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    'Staff publications' is the digital repository of Wageningen University & Research

    'Staff publications' contains references to publications authored by Wageningen University staff from 1976 onward.

    Publications authored by the staff of the Research Institutes are available from 1995 onwards.

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Record number 30655
Title Nitrogen nutrition effects on development, growth and nitrogen accumulation of vegetables
Author(s) Biemond, H.
Source Agricultural University. Promotor(en): P.C. Struik; J. Vos. - S.l. : Biemond - ISBN 9789054854289 - 171
Department(s) Agronomy
Publication type Dissertation, internally prepared
Publication year 1995
Keyword(s) stikstof - allium cepa - uien - spinacia oleracea - spinazie - solanum tuberosum - aardappelen - brassica oleracea var. gemmifera - spruitjes - groei - gewassen - plantenfysiologie - plantenontwikkeling - bladeren - nitrogen - allium cepa - onions - spinacia oleracea - spinach - solanum tuberosum - potatoes - brassica oleracea var. gemmifera - brussels sprouts - growth - crops - plant physiology - plant development - leaves
Categories Vegetables

In order to be able to match nitrogen supply and nitrogen requirement of vegetable crops, insight is necessary in the responses to nitrogen of important processes of growth and development. This study focused on effects of amount of nitrogen applied and fractionation of nitrogen supply on leaf attributes, accumulation and partitioning of dry matter and nitrogen in potato (Solanum tuberosum L.), Brussels sprouts ( Brassica oleracea L. var gemmifera DC), leek ( Allium porrum L.) and spinach ( Spinacia oleracea L.). Effects of amount of nitrogen applied were always much more important than effects of fractionation of nitrogen supply.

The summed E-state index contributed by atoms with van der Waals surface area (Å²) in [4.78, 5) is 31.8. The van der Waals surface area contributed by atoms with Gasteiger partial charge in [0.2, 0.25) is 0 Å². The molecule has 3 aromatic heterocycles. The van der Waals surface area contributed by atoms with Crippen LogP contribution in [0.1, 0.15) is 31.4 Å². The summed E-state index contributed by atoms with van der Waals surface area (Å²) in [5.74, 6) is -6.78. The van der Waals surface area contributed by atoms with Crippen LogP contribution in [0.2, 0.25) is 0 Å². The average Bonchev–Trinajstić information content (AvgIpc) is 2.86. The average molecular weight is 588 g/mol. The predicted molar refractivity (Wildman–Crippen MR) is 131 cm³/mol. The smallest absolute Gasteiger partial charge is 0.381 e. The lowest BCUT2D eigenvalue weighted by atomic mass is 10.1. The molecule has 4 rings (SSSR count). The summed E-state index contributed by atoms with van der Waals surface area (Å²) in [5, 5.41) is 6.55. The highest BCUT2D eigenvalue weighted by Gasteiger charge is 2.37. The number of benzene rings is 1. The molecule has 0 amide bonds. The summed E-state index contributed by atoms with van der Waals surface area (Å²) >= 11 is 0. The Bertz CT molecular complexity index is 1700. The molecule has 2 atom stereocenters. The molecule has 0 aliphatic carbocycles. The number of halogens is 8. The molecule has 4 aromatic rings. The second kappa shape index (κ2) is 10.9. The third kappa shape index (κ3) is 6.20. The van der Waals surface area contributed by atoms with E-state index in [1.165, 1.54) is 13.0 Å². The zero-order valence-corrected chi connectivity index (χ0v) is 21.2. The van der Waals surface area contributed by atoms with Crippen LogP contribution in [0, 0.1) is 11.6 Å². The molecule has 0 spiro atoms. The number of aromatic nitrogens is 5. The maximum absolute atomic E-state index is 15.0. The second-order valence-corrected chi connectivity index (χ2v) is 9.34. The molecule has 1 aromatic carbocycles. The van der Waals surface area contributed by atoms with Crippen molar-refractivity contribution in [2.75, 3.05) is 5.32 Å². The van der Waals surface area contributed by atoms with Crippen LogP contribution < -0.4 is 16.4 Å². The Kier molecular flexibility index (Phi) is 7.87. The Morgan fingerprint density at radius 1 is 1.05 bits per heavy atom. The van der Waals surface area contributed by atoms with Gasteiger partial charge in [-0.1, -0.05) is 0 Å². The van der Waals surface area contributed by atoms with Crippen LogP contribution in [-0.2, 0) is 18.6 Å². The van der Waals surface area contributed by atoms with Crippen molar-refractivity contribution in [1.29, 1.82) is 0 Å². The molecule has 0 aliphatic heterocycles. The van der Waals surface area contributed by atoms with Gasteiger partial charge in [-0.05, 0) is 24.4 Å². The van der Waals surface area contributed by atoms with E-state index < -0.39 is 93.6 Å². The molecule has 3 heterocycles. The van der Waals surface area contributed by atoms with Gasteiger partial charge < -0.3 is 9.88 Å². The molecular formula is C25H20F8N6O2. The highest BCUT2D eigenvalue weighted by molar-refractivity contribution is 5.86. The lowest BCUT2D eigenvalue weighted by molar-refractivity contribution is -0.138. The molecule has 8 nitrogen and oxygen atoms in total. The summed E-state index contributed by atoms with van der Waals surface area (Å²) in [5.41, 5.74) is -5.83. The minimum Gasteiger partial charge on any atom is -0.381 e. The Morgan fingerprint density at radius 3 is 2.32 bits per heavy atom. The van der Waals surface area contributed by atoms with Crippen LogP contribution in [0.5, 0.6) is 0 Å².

Rate of leaf appearance varied among crops from 0. 15-0.60 leaves d -1; it increased with more nitrogen in Brussels sprouts and spinach. Rates of leaf senescence were enhanced by nitrogen in Brussels sprouts. Life span of leaves was about 70 d for all crops. Rates of leaf expansion and maximum sizes of leaves increased with leaf number until a certain leaf number after which they gradually decreased. Both characteristics increased with more nitrogen. Duration of leaf expansion varied among crops from 18-40 d and decreased in Brussels sprouts with more nitrogen. Maximum size of a leaf was mainly determined by rate of leaf expansion. Except in potato, more nitrogen increased specific leaf area. Differences among nitrogen treatments in total green leaf area reflected the effects of nitrogen on rates of leaf expansion.

Total dry matter production was strongly related to leaf area duration. Although more nitrogen applied resulted in more nitrogen taken up and more total dry matter produced, considerable variation was observed in the relation between total nitrogen uptake and total dry matter production. Harvest indices for dry matter varied among crops and treatments from about 0.10-0.87; more nitrogen increased it for Brussels sprouts, but decreased it for leek. Harvest indices for nitrogen varied from about 0.22-0.86; more nitrogen increased it for Brussels sprouts. In general, organic nitrogen concentration increased with increasing node number for leaf blades, petioles and leaf sheaths but not for sprouts. The gradient with node number resulted from a decreasing nitrogen concentration during the leafs life. High nitrate concentrations in the marketable produce were only observed in spinach. Nitrate nitrogen concentrations of leaf blades, petioles and leaf sheaths decreased with increasing leaf number at any time of observation, but were not related to leaf age. However, in stems of Brussels sprouts and stems and tubers of potato, total nitrogen and nitrate nitrogen concentration were closely related.

The present findings elucidate the reactions of the crops to nitrogen fertilisation. This is helpful for the fine-tuning of nitrogen fertilisation and to develop modules on plant development in crop simulation models.

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